Huskey V. Ethicon: Case Survives Federal Preemption Argument by Ethicon
Johnson & Johnson’s Ethicon division tried, as it had before, to have its upcoming federal transvaginal mesh case thrown out of court. The healthcare giant was unsuccessful.
On July 8, Judge Joseph Goodwin, who is overseeing about 75,000 federal transvaginal mesh cases in Charleston, West Virginia, ruled that federal preemption should not preempt the case of Huskey v. Ethicon (2:12-cv-05201).
Jo Huskey was implanted with a TVT-O, a vaginal sling made of Prolene mesh, on February 23, 2011. She experienced mesh erosion and dyspareunia (painful sex). As a result of the complications, she had a revision surgery November 18, 2011. Only part of the medical device could be removed so her stress urinary incontinence returned as well as constant pelvic and vaginal pain.
Her product liability trial is set to begin in West Virginia on August 25, 2014.
Ethicon wanted to have the case thrown out on the basis of federal preemption, a movement by the tort reformers to keep Americans from the courtroom door.
Decided February 2008, the U.S. Supreme Court ruled Charles Riegel and his wife, Donna Riegel, should not be allowed to sue over the defective Medtronic catheter that ruptured in Riegel’s coronary artery while he underwent heart surgery. It later killed him.
Why not? Because the Medical Device Amendments of 1976 created federal oversight for medical devices. That means the states cannot challenge federal Premarket Approval (PMA). The Riegels had sued under New York state law.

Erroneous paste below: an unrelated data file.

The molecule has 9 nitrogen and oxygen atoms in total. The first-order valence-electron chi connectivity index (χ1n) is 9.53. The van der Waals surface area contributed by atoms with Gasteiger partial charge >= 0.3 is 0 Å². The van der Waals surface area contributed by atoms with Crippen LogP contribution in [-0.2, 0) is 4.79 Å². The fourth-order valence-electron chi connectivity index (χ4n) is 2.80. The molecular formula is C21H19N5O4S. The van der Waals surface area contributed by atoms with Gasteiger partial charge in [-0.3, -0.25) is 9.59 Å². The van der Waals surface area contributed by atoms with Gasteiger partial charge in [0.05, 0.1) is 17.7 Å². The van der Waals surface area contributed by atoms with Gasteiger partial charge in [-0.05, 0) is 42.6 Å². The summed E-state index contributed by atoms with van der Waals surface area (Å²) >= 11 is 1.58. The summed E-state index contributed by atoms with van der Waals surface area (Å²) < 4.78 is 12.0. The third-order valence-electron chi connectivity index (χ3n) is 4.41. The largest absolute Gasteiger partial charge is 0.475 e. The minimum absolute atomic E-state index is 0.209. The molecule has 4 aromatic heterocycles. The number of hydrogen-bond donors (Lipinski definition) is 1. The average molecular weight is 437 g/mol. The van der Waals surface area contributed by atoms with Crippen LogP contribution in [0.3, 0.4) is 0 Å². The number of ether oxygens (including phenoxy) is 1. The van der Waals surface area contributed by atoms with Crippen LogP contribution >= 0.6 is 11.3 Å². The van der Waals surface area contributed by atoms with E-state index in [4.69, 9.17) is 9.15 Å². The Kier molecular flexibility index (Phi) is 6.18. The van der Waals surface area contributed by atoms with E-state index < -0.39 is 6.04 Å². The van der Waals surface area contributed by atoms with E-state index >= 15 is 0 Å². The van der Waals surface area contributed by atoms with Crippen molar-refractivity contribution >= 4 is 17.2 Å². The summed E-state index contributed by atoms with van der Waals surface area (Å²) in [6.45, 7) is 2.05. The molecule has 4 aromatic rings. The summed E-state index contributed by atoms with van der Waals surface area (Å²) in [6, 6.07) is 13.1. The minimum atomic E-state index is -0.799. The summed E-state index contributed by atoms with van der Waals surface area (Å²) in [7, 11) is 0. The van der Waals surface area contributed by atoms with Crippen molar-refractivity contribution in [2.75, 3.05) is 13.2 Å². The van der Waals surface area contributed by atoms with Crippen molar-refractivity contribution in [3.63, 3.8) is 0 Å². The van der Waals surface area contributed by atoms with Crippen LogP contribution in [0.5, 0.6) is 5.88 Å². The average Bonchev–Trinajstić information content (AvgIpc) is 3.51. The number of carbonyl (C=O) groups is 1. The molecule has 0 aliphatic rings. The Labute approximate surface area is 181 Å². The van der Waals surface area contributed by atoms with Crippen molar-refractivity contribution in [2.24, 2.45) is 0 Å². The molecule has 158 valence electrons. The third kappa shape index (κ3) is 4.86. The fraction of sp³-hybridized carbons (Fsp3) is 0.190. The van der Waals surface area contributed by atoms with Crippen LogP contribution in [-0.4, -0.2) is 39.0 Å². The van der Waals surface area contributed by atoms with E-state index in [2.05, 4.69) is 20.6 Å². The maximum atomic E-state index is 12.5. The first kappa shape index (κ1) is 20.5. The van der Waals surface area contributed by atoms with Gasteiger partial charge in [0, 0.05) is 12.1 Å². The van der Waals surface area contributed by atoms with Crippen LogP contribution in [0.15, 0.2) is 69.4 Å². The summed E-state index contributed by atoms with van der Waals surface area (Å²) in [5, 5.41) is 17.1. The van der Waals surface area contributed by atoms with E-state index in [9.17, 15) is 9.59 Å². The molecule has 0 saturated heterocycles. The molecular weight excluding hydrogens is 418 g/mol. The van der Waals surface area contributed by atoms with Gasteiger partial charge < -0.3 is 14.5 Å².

Ethicon had tried the federal preemption argument in the last pelvic mesh case in Charleston. Moving for a partial summary judgment (Doc #178) in the Lewis v. Ethicon case, the company argued that PROLENE mesh was actually approved by the Food and Drug Administration under its “rigorous Premarket Approval (PMA) process rather than the less stringent 510(k) clearance process.”
Ethicon tried to argue that the PROLENE suture, a single filament of polypropylene, a few inches long, is the same as the TVT-O mesh used to treat incontinence. Never mind that the TVT is one-half inch by 16 inches, in other words, a lot more polypropylene.
The suture is not intended to adhere to human tissue but the TVT is designed to integrate with the body. The suture is designed to be removed from the body, easily pulled out, while the TVT is a permanent medical device and cannot be removed “without invasive surgery.”
Ethicon argued the PROLENE suture which is a “component part of the TVT-O” made it to market under PMA, therefore the entirely different medical devices should be considered a PMA approval, despite the fact that they are vastly different medical devices.
Fortunately Judge Goodwin said that Ethicon ignored the fact that the TVT mesh tape used to treat stress urinary incontinence and Prolene sutures are two entirely different medical devices. They went through entirely different FDA approval processes. Just because they are the same material “It does not automatically follow that the material is safe in both devices.”
Fortunately for the Plaintiffs seeking access to court, pelvic meshes were approved under the 510(k) after an exchange of paperwork and a few thousand dollars and an approval to sell. Unfortunately for the Plaintiffs, that sort of approval did nothing to guarantee they would not suffer a lifetime of pain and suffering.